The Port Washington water system has significant excess capacity. Serving additional water users with the existing water treatment plant and infrastructure could lower costs for all users. Every indication is that the city would be a willing water seller or even a partner in a future joint water utility.

     A Port-Saukville water connection is so logical that it was foreseen in the 1970s when Port Washington installed a new water tower to serve the city’s west side. The tower’s capacity and elevation were planned with the possibility in mind of sending city water to Saukville.

    Saukville has an efficiently-run water utility and its four wells have been adequate to serve residential and industrial customers. Still, wells are prone to problems. The village’s No. 4 well, dating to 1941, has been failing for more than a decade and now has to be replaced. In general, the aquifers from which wells pump water become depleted over time. As deeper sources are accessed, water quality declines.

      The City of Waukesha offers a telling example. Rampant development so overtaxed the  city’s well system that it can no longer provide safe drinking water. Waukesha is desperate to get Lake Michigan water, but has been thwarted by international regulations preventing the use of lake water by municipalities from which wastewater does not drain back to the lake.

    That’s the case with Waukesha, but certainly not with Saukville. The latter’s wastewater flows directly to the lake via the Milwaukee River. And thus abundant lake water is there for the taking.    

    It is hard to imagine any two municipalities that are better candidates for shared services than Port Washington and Saukville. The city and the village, which share a school district, have literally grown together. It is probably safe to say that at various points along Highway 33 many people aren’t sure if they’re in Port or Saukville, so seamless is the connection between the two communities.

    Yet a shared services task force made up of representatives from both communities has been meeting for years with little to show for its efforts.

    The place to start meaningful sharing of services that will benefit taxpayers of both communities is as basic as it can be—with the water people need to live.

    The Saukville well project cannot go forward without approval by the Wisconsin Public Commission, and the PSC could direct the village to look into getting water from other municipalities.

    Before it comes to that, village officials should act on their own initiative and move to take advantage of a safe, dependable water source that will never (in any foreseeable future) run dry. It’s only a few hundred yards away.


 
Too much noise, too little action PDF Print E-mail
News
Written by Ozaukee Press   
Wednesday, 12 November 2014 17:10

It’s time for the Town of Port to stand up for its citizens who have had to endure unacceptable noise from Briggs & Stratton for years

The term “good corporate citizen” is used so much around here these days that it’s ready to become a cliche. And that’s a good thing. It means that the boards of directors and executives of increasing numbers of industries doing business in the small cities, villages and towns of Ozaukee County understand their responsibility to support their communities in more ways than paying taxes and providing jobs and to be sensitive to the impact of their operations on their neighbors.

    Here’s a safe prediction: Briggs & Stratton will not be getting a Good Corporate Citizen of the Year award from the Town of Port Washington.

    Briggs & Stratton is the company that took away hundreds of jobs in Port Washington but left a nuisance.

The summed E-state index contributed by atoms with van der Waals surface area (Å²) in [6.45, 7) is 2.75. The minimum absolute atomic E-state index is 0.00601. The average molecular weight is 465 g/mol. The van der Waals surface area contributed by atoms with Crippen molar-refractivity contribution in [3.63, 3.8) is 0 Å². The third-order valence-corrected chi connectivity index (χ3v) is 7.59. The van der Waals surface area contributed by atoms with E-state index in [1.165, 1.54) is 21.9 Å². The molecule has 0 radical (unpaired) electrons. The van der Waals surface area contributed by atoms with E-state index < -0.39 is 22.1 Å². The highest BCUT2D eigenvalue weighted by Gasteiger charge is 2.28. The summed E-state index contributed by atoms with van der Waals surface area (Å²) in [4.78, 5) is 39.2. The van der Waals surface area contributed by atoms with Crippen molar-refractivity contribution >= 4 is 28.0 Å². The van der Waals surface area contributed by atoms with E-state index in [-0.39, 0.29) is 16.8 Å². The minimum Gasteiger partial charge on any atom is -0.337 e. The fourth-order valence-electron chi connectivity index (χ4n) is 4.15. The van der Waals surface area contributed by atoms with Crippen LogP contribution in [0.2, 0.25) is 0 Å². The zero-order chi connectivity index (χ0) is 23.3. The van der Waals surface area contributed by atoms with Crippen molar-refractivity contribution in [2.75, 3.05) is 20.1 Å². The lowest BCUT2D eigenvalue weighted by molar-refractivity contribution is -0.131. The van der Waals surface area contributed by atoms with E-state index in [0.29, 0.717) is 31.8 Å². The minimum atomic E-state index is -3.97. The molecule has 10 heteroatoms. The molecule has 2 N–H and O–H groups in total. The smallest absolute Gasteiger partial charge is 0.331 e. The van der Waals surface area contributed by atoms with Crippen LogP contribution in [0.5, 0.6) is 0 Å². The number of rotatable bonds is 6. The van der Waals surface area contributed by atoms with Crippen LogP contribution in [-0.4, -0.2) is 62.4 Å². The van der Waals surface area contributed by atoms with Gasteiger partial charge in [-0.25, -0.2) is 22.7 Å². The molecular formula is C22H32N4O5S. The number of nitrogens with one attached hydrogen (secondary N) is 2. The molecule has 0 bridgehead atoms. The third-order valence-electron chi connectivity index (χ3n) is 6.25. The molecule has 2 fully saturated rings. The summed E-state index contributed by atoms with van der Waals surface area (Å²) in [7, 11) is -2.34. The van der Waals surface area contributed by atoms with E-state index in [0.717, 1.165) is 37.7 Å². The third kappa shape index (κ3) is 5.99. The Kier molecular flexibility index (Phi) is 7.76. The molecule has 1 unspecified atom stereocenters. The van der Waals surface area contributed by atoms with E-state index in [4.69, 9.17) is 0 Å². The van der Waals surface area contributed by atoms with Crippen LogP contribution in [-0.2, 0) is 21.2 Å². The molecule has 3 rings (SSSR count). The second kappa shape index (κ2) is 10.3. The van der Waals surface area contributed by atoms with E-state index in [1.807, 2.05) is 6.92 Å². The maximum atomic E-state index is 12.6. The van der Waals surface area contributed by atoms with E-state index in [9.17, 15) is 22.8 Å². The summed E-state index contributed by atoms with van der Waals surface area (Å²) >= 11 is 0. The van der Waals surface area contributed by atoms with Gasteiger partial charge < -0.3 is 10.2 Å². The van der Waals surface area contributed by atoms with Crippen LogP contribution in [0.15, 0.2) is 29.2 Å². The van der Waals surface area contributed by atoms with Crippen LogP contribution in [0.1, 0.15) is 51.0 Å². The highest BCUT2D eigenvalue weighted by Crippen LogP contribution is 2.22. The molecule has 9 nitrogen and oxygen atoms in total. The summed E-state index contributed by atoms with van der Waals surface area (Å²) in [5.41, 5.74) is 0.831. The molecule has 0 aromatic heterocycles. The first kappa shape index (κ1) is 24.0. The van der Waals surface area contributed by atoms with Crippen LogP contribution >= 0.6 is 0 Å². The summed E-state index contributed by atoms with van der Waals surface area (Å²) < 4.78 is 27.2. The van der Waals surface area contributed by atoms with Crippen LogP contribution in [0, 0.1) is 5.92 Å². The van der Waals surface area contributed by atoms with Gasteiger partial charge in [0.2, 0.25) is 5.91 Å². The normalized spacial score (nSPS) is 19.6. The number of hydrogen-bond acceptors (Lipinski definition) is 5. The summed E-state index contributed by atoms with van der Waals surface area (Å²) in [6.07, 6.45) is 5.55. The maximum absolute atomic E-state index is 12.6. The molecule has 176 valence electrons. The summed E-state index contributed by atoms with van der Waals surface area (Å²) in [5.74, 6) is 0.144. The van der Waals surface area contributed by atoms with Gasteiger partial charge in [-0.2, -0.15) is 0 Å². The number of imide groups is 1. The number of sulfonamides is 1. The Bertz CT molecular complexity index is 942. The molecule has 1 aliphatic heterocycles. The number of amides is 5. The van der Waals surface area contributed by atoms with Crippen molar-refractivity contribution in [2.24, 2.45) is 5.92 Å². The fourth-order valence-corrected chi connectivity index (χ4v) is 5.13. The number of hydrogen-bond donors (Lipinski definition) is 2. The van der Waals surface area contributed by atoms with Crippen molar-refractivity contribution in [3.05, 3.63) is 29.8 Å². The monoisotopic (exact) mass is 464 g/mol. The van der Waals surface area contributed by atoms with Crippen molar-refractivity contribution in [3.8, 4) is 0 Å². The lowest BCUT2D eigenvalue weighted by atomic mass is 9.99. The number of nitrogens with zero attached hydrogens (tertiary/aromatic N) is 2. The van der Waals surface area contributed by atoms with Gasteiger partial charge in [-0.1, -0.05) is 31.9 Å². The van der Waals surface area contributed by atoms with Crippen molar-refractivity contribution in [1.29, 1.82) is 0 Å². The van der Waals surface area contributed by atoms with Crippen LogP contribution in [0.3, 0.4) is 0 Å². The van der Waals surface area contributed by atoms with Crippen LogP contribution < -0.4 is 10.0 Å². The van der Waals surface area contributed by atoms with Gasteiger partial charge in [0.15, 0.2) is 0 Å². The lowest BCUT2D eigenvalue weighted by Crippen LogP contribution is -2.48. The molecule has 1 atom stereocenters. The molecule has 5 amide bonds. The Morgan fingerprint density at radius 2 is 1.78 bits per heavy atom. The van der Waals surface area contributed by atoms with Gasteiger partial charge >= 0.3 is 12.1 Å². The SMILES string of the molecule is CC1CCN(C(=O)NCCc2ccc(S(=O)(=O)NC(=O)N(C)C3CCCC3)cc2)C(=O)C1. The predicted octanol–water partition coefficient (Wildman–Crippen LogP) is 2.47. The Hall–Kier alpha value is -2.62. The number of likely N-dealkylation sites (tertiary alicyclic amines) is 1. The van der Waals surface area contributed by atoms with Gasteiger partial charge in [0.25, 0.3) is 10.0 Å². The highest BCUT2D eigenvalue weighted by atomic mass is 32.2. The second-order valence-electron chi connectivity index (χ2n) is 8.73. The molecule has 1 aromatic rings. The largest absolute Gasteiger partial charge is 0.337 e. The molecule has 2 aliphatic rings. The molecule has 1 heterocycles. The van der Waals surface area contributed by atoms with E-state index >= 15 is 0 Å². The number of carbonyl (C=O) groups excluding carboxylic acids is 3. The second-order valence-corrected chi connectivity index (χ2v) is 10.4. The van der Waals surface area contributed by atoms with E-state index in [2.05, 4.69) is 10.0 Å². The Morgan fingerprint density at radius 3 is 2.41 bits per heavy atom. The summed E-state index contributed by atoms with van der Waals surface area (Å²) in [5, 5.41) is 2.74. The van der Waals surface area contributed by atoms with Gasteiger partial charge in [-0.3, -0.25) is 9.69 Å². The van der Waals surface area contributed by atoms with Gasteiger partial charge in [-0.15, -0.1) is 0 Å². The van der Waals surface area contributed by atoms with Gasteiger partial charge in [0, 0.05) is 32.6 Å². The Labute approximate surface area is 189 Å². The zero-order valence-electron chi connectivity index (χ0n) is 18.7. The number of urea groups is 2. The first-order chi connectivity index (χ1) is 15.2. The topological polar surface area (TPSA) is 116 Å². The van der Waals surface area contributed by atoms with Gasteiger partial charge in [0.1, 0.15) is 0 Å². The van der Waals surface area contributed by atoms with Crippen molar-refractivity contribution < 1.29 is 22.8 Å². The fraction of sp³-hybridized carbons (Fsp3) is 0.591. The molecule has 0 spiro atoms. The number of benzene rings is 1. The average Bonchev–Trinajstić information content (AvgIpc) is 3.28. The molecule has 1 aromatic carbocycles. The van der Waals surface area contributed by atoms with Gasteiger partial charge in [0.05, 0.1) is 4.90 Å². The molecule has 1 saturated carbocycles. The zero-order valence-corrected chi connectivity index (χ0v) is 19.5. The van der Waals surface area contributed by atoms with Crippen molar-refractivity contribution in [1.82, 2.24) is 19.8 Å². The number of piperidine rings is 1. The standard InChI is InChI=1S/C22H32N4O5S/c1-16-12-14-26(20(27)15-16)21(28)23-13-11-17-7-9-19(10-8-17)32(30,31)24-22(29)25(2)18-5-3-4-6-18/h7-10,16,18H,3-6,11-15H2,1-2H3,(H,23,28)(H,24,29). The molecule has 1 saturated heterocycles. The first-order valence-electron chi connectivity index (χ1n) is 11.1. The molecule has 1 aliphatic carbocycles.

Briggs bought Simplicity Manufacturing Co., Port Washington’s biggest employer, in 2004, then three years later shut down the operation that employed 325 people. It sent the plant’s lawn equipment and snow thrower production and the jobs to Georgia. But it did not send along its testing operation. That remains in a developed area of the Town of Port Washington, where it has been annoying nearby residents with its noise for years.

    The testing involves running many engines for long hours. Neighboring homeowners say the engines run 15 hours a day on pavement from which their sound reverberates. With no noise-reduction measures in place, the sound of the droning engines is loud, travels far, is inescapable in homeowners’ yards and even penetrates the walls and windows of homes.

    
    There ought to be a law against this sort of nuisance, and it turns out there is. The Town of Port Washington has an ordinance requiring excessive noise to be controlled. More than a dozen neighbors came to a Town Board meeting last week to ask why the ordinance is not being enforced.

    Good question.

    The ordinance exists for just such circumstances as these. The neighbors and town officials have repeatedly asked Briggs & Stratton to do something about noise, with no results except a nose-thumbing from the company. The next step should be enforcement of the noise ordinance.

    Town officials answered the question by saying it is difficult to make citations against corporations for noise violations stick and that they were told by workers at the testing facility that suggestions that acoustic fencing be installed are “working their way through corporate.” There has to be a better answer.

     When the complaining residents persisted at the meeting, Town Chairman Jim Melichar reportedly got a bit testy. Elected officials have a right to display some irritation, of course, but citizens exercising their right to petition their local government for relief from a well documented nuisance should not be the target of it. The chairman’s testiness would serve the town better if it were aimed at the company that has defied the town’s reasonable efforts to effect a mitigation of the nuisance.

    It’s evident that everyone is frustrated. The neighbors keep asking for help and don’t get it. Town officials have tried to reason with the company and have gotten nowhere. Yet Briggs & Stratton has given no sign whatsoever that it is interested in doing even the minimum required to qualify as a good corporate citizen.

    That leaves one option: Put the town attorney on the case, get the sheriff’s department to serve a paper, enforce the ordinance.